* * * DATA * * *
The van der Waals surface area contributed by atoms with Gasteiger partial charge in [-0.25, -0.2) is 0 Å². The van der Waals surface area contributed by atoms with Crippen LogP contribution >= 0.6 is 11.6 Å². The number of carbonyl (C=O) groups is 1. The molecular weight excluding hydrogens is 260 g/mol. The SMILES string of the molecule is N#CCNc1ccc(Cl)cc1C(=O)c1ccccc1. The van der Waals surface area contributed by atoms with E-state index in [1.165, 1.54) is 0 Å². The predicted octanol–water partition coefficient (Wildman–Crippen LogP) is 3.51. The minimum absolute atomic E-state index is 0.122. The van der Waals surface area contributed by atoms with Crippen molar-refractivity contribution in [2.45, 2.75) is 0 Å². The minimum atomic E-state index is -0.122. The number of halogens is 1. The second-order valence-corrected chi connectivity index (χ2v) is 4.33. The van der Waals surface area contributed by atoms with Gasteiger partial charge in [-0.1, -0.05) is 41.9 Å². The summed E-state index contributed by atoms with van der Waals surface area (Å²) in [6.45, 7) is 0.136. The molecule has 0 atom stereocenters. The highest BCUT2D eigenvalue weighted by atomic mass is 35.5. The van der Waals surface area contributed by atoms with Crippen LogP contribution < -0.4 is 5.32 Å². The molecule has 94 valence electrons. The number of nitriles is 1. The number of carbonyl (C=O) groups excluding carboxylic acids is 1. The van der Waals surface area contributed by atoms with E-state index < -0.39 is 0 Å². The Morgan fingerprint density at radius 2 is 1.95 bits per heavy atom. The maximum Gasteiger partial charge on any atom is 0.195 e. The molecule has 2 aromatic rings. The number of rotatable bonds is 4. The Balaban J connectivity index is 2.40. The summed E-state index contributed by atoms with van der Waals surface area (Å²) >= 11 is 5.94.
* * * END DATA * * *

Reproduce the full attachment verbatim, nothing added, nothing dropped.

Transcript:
The van der Waals surface area contributed by atoms with Gasteiger partial charge in [-0.25, -0.2) is 0 Å². The van der Waals surface area contributed by atoms with Crippen LogP contribution >= 0.6 is 11.6 Å². The number of carbonyl (C=O) groups is 1. The molecular weight excluding hydrogens is 260 g/mol. The SMILES string of the molecule is N#CCNc1ccc(Cl)cc1C(=O)c1ccccc1. The van der Waals surface area contributed by atoms with E-state index in [1.165, 1.54) is 0 Å². The predicted octanol–water partition coefficient (Wildman–Crippen LogP) is 3.51. The minimum absolute atomic E-state index is 0.122. The van der Waals surface area contributed by atoms with Crippen molar-refractivity contribution in [2.45, 2.75) is 0 Å². The minimum atomic E-state index is -0.122. The number of halogens is 1. The second-order valence-corrected chi connectivity index (χ2v) is 4.33. The van der Waals surface area contributed by atoms with Gasteiger partial charge in [-0.1, -0.05) is 41.9 Å². The summed E-state index contributed by atoms with van der Waals surface area (Å²) in [6.45, 7) is 0.136. The molecule has 0 atom stereocenters. The highest BCUT2D eigenvalue weighted by atomic mass is 35.5. The van der Waals surface area contributed by atoms with Crippen LogP contribution < -0.4 is 5.32 Å². The molecule has 94 valence electrons. The number of nitriles is 1. The number of carbonyl (C=O) groups excluding carboxylic acids is 1. The van der Waals surface area contributed by atoms with E-state index < -0.39 is 0 Å². The Morgan fingerprint density at radius 2 is 1.95 bits per heavy atom. The maximum Gasteiger partial charge on any atom is 0.195 e. The molecule has 2 aromatic rings. The number of rotatable bonds is 4. The Balaban J connectivity index is 2.40. The summed E-state index contributed by atoms with van der Waals surface area (Å²) >= 11 is 5.94.